Knee Replacement

Total Knee or Partial Knee Replacement 

Total knee replacement involves the replacement of all three surfaces—femur, tibia and patella—with metal and plastic components. Partial knee replacement involves the replacement of only one knee compartment (medial, lateral or patellofemoral) and may be an option for those who have painful, debilitating arthritis limited to one area of the knee. Only your doctor can determine if you are a candidate for this procedure.

During partial knee replacement, the surgical incision is usually smaller, resulting in less soft tissue trauma to and around the knee. Since more of the native knee is preserved, your knee may feel more natural than after a total knee replacement.1 Other potential benefits to partial knee replacement include:

  • Accelerated rehabilitation1
  • Faster operation
  • Shorter hospital stay compared to a total knee replacement1
  • Decreased post-surgical pain

How Long Will My Knee Replacement Last?

All knee replacements can wear out over time, including total knee replacements. How long a particular implant may last varies from patient to patient and depends on a number of factors including the patient’s weight, activity level and the accuracy of the implant’s placement. In general, many partial knee replacements do not last as long as total knee replacements. However, the factors causing this are complicated and should be discussed with your doctor.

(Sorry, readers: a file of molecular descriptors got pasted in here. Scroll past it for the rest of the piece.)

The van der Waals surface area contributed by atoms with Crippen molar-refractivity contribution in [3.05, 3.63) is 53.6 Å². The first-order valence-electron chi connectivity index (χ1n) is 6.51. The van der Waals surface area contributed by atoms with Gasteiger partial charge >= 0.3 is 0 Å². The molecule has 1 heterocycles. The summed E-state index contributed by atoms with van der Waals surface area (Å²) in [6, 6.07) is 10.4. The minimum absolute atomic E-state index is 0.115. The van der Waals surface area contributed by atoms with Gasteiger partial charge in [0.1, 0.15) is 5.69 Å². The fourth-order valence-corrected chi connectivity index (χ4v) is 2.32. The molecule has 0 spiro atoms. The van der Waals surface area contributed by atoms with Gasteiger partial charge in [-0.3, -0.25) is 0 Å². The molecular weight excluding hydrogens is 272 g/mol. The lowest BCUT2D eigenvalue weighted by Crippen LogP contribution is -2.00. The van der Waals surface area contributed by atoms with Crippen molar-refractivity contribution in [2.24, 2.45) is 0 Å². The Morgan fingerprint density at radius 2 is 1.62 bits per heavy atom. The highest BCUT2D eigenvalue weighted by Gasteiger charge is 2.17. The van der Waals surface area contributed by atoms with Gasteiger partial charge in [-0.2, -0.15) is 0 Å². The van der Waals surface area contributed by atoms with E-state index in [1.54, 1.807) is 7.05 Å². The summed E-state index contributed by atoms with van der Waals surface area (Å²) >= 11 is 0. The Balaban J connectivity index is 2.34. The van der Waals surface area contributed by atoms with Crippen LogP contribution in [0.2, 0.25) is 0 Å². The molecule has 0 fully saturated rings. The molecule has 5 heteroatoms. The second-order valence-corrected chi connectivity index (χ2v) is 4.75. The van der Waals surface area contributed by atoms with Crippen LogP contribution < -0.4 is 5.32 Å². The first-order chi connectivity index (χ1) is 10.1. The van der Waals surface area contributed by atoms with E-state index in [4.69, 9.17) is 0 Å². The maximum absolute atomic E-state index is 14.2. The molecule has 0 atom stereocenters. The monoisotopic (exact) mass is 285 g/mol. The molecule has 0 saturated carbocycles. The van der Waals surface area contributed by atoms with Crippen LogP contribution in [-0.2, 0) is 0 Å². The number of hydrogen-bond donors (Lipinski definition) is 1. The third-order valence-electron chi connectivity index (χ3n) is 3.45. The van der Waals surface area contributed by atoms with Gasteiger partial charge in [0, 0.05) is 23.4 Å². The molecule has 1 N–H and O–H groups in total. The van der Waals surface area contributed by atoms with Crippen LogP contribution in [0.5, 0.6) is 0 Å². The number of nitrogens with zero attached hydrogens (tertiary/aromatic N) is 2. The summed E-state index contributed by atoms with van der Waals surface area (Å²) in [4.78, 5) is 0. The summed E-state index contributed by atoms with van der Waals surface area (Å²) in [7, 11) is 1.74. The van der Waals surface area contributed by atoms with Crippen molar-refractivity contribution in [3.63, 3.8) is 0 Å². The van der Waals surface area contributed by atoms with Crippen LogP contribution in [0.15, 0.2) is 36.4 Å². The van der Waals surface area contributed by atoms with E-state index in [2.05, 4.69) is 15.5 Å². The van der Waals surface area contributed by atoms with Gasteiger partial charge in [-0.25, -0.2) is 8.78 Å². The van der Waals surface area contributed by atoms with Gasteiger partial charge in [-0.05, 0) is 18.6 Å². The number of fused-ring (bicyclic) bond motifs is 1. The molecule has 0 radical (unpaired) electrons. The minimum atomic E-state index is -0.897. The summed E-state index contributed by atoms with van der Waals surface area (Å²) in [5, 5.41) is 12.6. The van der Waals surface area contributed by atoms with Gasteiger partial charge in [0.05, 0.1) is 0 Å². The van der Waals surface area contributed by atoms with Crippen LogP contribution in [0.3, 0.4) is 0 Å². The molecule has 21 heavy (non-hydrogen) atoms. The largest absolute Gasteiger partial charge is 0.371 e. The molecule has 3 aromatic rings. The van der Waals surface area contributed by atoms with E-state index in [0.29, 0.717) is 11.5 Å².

What Are the Risks?

The primary benefit of knee replacement surgery is pain relief. As pain improves, function usually improves too. This surgery is extremely effective, but of course there are no guarantees. Additional risks of surgery, for both partial and total knee replacement, include:

  • Blood clots in leg veins (venous thromboembolic disease)
  • Fractures
  • Infection
  • Loosening of implant
  • Nerve or blood vessel damage

Your surgeon and healthcare team will take great care to minimize the risk of these and other complications. Keep in mind that complications are rare, but they need to be understood by you and your family. Your surgeon will be happy to answer any questions.

1http://orthoinfo.aaos.org/topic.cfm?topic=A00585